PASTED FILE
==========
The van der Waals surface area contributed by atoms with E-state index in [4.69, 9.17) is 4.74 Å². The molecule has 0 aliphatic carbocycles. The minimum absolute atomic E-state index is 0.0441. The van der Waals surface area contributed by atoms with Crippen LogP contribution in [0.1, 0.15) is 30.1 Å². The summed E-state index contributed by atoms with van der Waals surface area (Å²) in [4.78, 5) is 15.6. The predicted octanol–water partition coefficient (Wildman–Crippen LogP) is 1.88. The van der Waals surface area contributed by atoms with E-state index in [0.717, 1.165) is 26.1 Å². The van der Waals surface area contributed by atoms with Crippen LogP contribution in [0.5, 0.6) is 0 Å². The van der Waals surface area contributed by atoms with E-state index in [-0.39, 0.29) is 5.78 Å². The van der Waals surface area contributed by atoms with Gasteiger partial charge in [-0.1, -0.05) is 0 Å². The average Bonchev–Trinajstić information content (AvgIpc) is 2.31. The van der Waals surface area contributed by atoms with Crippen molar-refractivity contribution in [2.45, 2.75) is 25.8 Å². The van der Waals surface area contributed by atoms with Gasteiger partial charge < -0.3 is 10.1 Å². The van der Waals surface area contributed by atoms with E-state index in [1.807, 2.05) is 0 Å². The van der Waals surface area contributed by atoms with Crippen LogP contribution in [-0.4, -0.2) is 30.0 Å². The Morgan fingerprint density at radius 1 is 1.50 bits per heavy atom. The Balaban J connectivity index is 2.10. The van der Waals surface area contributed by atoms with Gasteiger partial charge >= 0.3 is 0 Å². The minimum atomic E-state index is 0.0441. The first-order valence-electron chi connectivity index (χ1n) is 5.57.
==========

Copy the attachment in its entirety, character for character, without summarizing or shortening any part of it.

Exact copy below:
The van der Waals surface area contributed by atoms with E-state index in [4.69, 9.17) is 4.74 Å². The molecule has 0 aliphatic carbocycles. The minimum absolute atomic E-state index is 0.0441. The van der Waals surface area contributed by atoms with Crippen LogP contribution in [0.1, 0.15) is 30.1 Å². The summed E-state index contributed by atoms with van der Waals surface area (Å²) in [4.78, 5) is 15.6. The predicted octanol–water partition coefficient (Wildman–Crippen LogP) is 1.88. The van der Waals surface area contributed by atoms with E-state index in [0.717, 1.165) is 26.1 Å². The van der Waals surface area contributed by atoms with Crippen LogP contribution in [0.5, 0.6) is 0 Å². The van der Waals surface area contributed by atoms with E-state index in [-0.39, 0.29) is 5.78 Å². The van der Waals surface area contributed by atoms with Gasteiger partial charge in [-0.1, -0.05) is 0 Å². The average Bonchev–Trinajstić information content (AvgIpc) is 2.31. The van der Waals surface area contributed by atoms with Crippen molar-refractivity contribution in [2.45, 2.75) is 25.8 Å². The van der Waals surface area contributed by atoms with Gasteiger partial charge < -0.3 is 10.1 Å². The van der Waals surface area contributed by atoms with E-state index in [1.807, 2.05) is 0 Å². The van der Waals surface area contributed by atoms with Crippen LogP contribution in [-0.4, -0.2) is 30.0 Å². The Morgan fingerprint density at radius 1 is 1.50 bits per heavy atom. The Balaban J connectivity index is 2.10. The van der Waals surface area contributed by atoms with Gasteiger partial charge >= 0.3 is 0 Å². The minimum atomic E-state index is 0.0441. The first-order valence-electron chi connectivity index (χ1n) is 5.57.